We have a travertine bathroom that gives me nightmares. Travertine tiled shower walls, floor and wall behind the sinks. So much of it and the floor seems to be a slightly different kind. Not sure when this bath was created but it’s at least 15 yrs old because it’s part of an addition around that time. We inherited this design choice when we bought our home. Travertine needs to be properly sealed. I think it’s a type of limestone. Our travertine bath was not properly maintained over the years and parts of the shower have eroded, mainly the little niche for shampoo bottles which is always splashed with water. The stone is very porous. It can be polished and some of the littles holes can be filled. I don’t really recommend it for bathrooms because the textured surface makes cleaning a challenge. We don’t have a budget for reno so I’m going to make it work. Just completed a thorough cleaning and it it helped brighten the stone a bit. Next I’ll seal it and I’m going to paint the floor (gasp!). It’s only two people using the bathroom and since it’s porous stone I think the paint hack will… Read more »

Karyn Meadows
9 months ago
Reply to  rachael

My sister had it on her floors and you would not believe how much it pitted with the kids and dogs on it. She hated it!!

Lane
9 months ago
Reply to  rachael

You can do a higher end porcelain tile, honed finish, that looks like travertine for floors or walls, and something else for countertops. Low end will look fake and will have a repeating pattern. Higher end can be really nice and the pattern won’t repeat that frequently. I have something like that in the bathroom, but in a different stone pattern. It might trick some people into thinking that it’s real, it’s that good. But it’s not about that for me. I’m just amazed how beautiful it is.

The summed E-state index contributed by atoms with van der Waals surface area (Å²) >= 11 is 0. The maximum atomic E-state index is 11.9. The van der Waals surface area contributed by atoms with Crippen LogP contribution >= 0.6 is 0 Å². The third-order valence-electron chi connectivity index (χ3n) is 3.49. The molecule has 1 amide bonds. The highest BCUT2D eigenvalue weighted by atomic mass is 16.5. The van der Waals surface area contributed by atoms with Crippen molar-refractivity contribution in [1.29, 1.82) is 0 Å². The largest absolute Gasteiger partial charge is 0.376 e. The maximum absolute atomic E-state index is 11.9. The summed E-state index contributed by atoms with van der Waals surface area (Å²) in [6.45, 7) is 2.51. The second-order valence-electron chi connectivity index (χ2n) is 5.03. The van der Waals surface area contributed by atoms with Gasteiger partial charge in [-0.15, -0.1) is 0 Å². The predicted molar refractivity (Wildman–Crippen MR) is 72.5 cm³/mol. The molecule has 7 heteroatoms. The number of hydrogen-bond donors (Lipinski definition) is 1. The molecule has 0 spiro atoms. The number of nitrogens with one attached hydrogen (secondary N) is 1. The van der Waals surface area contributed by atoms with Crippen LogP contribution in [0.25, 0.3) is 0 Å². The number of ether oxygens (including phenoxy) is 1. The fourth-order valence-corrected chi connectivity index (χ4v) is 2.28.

Roberta Davis
9 months ago
Reply to  rachael

I have travertine tile floors, shower walls and countertops in my ensuite bath. The floors and shower are holding up well, but the counters have all kinds of marks on them that won’t clean off, from the various liquids that inevitably get on them. I still like the warm feel of the room, though.

Lucy
9 months ago

I love these themed eye candy posts.

donna
9 months ago

Can you say where the rug is from (on the House of Leon photos)?

KA
9 months ago
Reply to  donna

Try searching for “braided rug + the color/material/size you want” to find similar ones.

Cici Haus
9 months ago

My house was renovated in 1990 so while it’s dated it was a HIGH-END renovation and everything is really high quality. Master bath is all travertine and I’ve been telling my husband it’s the lowest priority because it’s definitely coming back. Whoo!

Lin
9 months ago

Can anyone tell me about the “lamp on the counter” trend I keep seeing? I find it interesting.

Admin
9 months ago
Reply to  Lin
Jeffrey C
9 months ago
Reply to  Lin

I think it fits with the trend to make kitchens feel less kitcheny, but it has been around for a long time. Since much of the major lighting in a kitchen tends to be task-focused, the lamp on the counter is a nice way to offer a less intrusive light source. We often leave outs on at night when we have guests staying with us as a sort of nightlight. Or if your overhead lighting is on a dimmer, turning those down and turning on a counter lamp has a nice feel for entertaining.

Donna
9 months ago

Thanks, Jess. Your breakdown of the trends and images sourced are so well done!

Kate
9 months ago

Love the micro cabinet knobs & wooden inside door frames!

Roberta Davis
9 months ago

I guess this is why I cringe every time I see one of my neighbors changing out their warm neutrals for grays? These are beautiful spaces! I love Japandi, too..

Michelle
9 months ago

This headline jogged my memory. I discovered this blog when researching California style six years ago! I’ve been a faithful reader ever since. (Haven’t had cable in decades so didn’t know HGTV Emily). Anyway this style update is just as helpful and spot on as the first one. I don’t think it has to be in a Cali setting but can certainly see why it’s popular there. I love the images and prefer my home to be serene, but not bland. It’s always interesting to see how to make it’s beige but not boring…. And to understand how to think about the updates we’re seeing in AD, insta and magazines. Great work! Look forward to the next six year review.